Daniel Handler photo
Thich Nhat Hanh photo
Augusto Boal photo

„Let us hope that one day – please, not too far in the future – we’ll be able to convince or force our governments, our leaders, to do the same; to ask their audiences – us – what they should do, so as to make this world a place to live and be happy in – yes, it is possible – rather than just a vast market in which we sell our goods and our souls. Let’s hope. Let’s work for it!“

—  Augusto Boal Brazilian writer 1931 - 2009

Games for Actors and non-Actors (1992)
Contexto: In truth the Theatre of the Oppressed has no end, because everything which happens in it must extend into life…. The Theatre of the Oppressed is located precisely on the frontier between fiction and reality – and this border must be crossed. If the show starts in fiction, its objective is to become integrated into reality, into life. Now in 1992, when so many certainties have become so many doubts, when so many dreams have withered on exposure to sunlight, and so many hopes have become as many deceptions – now that we are living through times and situations of great perplexity, full of doubts and uncertainties, now more than ever I believe it is time for a theatre which, at its best, will ask the right questions at the right times. Let us be democratic and ask our audiences to tell us their desires, and let us show them alternatives. Let us hope that one day – please, not too far in the future – we’ll be able to convince or force our governments, our leaders, to do the same; to ask their audiences – us – what they should do, so as to make this world a place to live and be happy in – yes, it is possible – rather than just a vast market in which we sell our goods and our souls. Let’s hope. Let’s work for it!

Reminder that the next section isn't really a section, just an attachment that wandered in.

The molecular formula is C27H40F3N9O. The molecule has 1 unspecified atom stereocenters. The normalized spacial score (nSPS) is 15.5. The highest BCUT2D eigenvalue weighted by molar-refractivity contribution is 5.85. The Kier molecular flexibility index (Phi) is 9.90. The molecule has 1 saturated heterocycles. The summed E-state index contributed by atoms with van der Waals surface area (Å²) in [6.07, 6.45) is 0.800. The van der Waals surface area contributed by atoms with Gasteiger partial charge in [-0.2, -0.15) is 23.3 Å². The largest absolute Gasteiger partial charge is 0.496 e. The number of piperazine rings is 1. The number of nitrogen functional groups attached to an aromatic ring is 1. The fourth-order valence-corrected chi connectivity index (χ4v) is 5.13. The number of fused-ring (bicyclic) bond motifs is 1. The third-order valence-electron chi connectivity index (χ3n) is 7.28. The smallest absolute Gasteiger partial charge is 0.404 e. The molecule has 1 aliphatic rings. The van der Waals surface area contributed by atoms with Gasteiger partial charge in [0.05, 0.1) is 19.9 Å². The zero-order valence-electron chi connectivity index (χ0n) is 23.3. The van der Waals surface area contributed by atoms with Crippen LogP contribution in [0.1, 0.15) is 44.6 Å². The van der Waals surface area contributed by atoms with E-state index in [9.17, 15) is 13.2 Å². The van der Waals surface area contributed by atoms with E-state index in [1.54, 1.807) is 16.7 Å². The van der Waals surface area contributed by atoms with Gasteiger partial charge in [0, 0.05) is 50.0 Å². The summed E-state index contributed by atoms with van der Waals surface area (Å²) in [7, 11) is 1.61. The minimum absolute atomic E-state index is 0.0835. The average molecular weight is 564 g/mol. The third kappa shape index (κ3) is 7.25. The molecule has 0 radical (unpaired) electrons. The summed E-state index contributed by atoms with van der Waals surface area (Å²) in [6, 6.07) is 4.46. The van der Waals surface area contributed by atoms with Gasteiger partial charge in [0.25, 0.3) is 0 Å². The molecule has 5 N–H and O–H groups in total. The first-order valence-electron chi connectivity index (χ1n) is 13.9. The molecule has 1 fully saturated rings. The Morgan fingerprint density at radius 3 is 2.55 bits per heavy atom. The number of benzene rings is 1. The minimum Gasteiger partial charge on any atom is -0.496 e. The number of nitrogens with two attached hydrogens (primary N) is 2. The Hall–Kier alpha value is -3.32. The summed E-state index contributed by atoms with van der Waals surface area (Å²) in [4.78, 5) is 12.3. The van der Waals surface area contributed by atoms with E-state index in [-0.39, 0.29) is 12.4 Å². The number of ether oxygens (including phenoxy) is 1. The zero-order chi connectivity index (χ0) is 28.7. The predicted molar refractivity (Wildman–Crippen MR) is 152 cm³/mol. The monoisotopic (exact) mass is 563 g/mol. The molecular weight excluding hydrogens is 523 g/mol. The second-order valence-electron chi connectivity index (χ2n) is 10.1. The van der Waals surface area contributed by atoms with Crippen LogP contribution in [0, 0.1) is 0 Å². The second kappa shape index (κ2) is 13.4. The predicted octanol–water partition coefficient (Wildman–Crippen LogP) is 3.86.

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Hillary Clinton photo
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Maurice Maeterlinck photo

„It is childish to talk of happiness and unhappiness where infinity is in question. The idea which we entertain of happiness and unhappiness is something so special, so human, so fragile that it does not exceed our stature and falls to dust as soon as we go beyond its little sphere.“

—  Maurice Maeterlinck Belgian playwright, poet, and essayist 1862 - 1949

Death (1912)